Ever since the fateful day that my beautiful son Beighbee drank tap water and played with the neighbor’s child who has a slight cold, his life and ours have been dominated by the spectre of autism. Autism has drunk all the orange juice, eaten the choicest parts of Beighbee’s cereal, and scratched his favorite vintage Marcy Playground CD.
But it hasn’t stopped with ruining the life of my once-normal son who is now ravaged by a slight cold: autism has also destroyed the lives of everyone in our household. Autism has locked me out of my computer, played the conga drums while I tried to work, and destroyed my prized Silverchair discography.
Not content with ruining all our lives equally, autism has gone back to ruining Beighbee’s life. This morning, I woke up to find that autism has ruined Beighbee’s only pair of clean pants and the only pants he will agree to wear, due to the challenging hardship special needs difficulties imposed by his slight cold.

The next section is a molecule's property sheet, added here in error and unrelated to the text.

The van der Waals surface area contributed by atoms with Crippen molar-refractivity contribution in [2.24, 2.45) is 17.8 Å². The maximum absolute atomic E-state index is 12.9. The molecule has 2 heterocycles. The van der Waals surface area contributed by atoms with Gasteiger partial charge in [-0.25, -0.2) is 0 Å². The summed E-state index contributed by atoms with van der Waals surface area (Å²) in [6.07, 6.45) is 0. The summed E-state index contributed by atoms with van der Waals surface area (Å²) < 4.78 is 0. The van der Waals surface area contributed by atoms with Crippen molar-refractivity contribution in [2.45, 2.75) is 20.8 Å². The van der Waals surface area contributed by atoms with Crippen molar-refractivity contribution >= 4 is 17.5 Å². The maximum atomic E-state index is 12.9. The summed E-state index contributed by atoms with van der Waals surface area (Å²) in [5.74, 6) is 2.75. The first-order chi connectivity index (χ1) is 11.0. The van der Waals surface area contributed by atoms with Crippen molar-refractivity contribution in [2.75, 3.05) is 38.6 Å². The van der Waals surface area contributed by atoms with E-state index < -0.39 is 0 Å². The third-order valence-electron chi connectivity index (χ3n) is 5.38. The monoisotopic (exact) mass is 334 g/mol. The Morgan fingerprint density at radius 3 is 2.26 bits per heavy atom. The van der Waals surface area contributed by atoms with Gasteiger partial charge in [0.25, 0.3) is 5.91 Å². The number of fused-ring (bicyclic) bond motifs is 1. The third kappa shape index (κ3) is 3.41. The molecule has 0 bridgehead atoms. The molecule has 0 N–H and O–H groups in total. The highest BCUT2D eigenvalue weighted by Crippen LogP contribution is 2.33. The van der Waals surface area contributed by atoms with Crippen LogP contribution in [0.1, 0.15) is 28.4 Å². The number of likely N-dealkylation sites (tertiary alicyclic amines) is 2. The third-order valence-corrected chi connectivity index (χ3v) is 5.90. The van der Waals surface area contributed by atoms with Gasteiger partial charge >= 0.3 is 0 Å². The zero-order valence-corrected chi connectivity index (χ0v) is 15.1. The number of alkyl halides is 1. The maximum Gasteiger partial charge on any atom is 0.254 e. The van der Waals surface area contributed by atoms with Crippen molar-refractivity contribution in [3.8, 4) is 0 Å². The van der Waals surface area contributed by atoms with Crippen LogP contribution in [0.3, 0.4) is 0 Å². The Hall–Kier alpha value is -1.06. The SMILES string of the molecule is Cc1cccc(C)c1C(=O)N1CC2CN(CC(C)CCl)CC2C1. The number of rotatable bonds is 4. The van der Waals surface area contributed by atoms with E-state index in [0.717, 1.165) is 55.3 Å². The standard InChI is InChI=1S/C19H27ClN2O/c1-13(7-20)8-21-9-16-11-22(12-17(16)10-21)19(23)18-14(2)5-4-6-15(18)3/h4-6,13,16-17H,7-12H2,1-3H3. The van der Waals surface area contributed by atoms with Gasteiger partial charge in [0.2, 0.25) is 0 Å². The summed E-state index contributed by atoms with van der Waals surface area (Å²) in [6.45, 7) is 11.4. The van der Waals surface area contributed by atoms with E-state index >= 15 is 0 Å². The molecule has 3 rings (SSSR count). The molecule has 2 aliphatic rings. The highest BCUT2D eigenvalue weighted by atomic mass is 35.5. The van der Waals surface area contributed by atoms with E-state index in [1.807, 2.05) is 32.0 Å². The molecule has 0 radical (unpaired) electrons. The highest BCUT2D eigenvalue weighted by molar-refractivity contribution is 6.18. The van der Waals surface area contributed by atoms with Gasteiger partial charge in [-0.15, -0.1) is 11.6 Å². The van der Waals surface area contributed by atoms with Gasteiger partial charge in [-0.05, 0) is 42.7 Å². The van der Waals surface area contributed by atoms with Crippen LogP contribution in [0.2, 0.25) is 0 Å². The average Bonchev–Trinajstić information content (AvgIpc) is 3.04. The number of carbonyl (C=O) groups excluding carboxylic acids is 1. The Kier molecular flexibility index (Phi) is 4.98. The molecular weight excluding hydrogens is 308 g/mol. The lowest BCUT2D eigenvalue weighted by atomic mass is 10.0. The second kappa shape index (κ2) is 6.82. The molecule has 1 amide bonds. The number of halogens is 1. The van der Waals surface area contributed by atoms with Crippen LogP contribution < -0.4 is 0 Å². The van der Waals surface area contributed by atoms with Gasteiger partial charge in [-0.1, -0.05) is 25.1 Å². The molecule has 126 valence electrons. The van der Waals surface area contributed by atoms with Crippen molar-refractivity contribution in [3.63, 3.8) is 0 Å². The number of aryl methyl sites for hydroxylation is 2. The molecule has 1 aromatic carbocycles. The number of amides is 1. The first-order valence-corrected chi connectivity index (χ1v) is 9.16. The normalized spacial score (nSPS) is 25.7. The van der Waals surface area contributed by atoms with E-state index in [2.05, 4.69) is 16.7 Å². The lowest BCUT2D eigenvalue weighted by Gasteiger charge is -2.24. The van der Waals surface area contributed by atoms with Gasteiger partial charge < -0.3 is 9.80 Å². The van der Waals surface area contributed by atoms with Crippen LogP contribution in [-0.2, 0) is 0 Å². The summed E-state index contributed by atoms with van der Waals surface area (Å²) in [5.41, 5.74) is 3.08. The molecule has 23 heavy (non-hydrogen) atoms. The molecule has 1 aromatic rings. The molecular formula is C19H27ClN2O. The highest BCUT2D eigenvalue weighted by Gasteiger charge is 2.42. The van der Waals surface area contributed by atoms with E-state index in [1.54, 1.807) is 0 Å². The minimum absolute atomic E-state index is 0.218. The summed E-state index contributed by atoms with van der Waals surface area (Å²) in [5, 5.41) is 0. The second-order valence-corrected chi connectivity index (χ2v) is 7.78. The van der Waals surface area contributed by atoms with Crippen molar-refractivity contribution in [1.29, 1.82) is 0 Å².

Many parents talk about how autism will ruin a child’s pants, but I’ll tell you: you cannot understand what that really means until you see it for yourself. Autism wore those pants like it owned them. Beighbee had to wear a soiled kilt to school, where the kids will tease him mercilessly. Because of autism.
Even in my past career as a Navy SEAL underwater Cirque du Soleil tiger welder, I didn’t know what real hardship was. Autism is more difficult than combat, contortionism, and making a living as an artist combined. I will never have sympathy again for anyone who doesn’t deal with the ravages of being an autism parent.